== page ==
Choice makes better parents, healthier kids
I was happy to see Merlene Davis honor Planned Parenthood. There is a huge misconception about the many services Planned Parenthood offers to uninsured women in our community.
I was a very young woman living well below the poverty line when my oldest son was conceived. I sought help at Planned Parenthood. The staff was able to verify the pregnancy, help me find an affordable doctor, help with prenatal vitamins and, yes, give me information on abortion services.
This was a very important process for me. By having a choice I was able to weigh all my options and make a decision. This process made me a more dedicated mother.
Sign Up and Save
Get six months of free digital access to the Lexington Herald-Leader
There is no doubt that being young, impoverished and responsible for a little person is a struggle. Being able to consciously make this commitment helped us get through many hard times. I cannot imagine how things would have played out if I had felt forced to have the baby without being able to consider all options.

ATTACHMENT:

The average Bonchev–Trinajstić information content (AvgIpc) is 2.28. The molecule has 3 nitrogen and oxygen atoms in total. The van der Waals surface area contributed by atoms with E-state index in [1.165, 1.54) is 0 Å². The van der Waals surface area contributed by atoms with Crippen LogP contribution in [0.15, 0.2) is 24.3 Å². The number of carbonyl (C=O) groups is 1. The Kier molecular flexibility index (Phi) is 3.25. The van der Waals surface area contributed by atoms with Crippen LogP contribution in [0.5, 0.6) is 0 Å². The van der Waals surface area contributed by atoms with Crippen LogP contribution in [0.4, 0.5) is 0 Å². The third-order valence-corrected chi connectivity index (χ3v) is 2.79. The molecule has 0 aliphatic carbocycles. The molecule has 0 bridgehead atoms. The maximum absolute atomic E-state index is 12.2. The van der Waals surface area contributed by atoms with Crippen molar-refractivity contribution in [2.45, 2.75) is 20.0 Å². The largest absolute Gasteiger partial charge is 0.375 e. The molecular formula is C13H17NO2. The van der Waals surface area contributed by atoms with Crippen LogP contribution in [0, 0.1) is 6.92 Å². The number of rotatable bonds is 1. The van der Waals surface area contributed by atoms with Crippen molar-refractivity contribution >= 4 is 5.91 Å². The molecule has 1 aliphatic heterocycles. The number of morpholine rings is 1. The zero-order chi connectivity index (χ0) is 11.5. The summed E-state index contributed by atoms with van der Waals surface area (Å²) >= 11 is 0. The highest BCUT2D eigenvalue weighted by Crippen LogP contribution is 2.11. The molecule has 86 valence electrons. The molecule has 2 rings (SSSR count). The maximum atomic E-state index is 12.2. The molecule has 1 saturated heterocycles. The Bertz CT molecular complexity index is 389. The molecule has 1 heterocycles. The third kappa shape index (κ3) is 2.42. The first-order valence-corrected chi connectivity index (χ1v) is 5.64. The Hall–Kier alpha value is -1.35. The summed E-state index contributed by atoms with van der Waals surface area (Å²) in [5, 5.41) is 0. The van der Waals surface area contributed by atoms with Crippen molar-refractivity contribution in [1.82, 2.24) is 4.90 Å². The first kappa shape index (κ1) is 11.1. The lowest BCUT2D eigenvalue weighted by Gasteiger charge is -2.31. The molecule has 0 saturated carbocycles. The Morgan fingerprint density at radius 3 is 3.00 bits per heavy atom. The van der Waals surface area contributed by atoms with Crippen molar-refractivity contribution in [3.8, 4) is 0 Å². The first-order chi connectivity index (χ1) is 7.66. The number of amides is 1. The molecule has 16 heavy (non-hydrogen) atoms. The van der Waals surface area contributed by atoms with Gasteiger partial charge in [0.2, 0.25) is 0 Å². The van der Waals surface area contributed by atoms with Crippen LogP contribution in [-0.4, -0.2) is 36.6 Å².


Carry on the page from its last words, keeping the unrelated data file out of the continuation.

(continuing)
Planned Parenthood treats its patients without judgment and offers Pap tests, vitamins, birth control and counseling. For many women, this is the only medical care they receive. It has even offered help for women wanting to conceive and offers prenatal vitamins and information on prenatal care.
Planned Parenthood speaks for future generations by making sure children are born healthy to well-informed and dedicated parents who have looked at all options.
Clean energy pays
I would like to commend Stanley Sturgill for his column, "Beshear's concern for King Coal misplaced." He is right that Gov. Steve Beshear should want clean air for all Kentuckians, and it is frustrating that this is not the case.
We've heard the "coal sanctuary" argument over and over again — that Kentucky should be exempt from clean air rules because of its reliance on coal. Truth is, sound clean-air policies will help, not hurt, the economy. The Environmental Protection Agency estimates that installing modern pollution controls and building new plants will create high-paying, skilled jobs, including 31,000 capital investment jobs and 900 operation and maintenance jobs, over the next five years. Not to mention the health care costs that will be saved if these critical rules are implemented.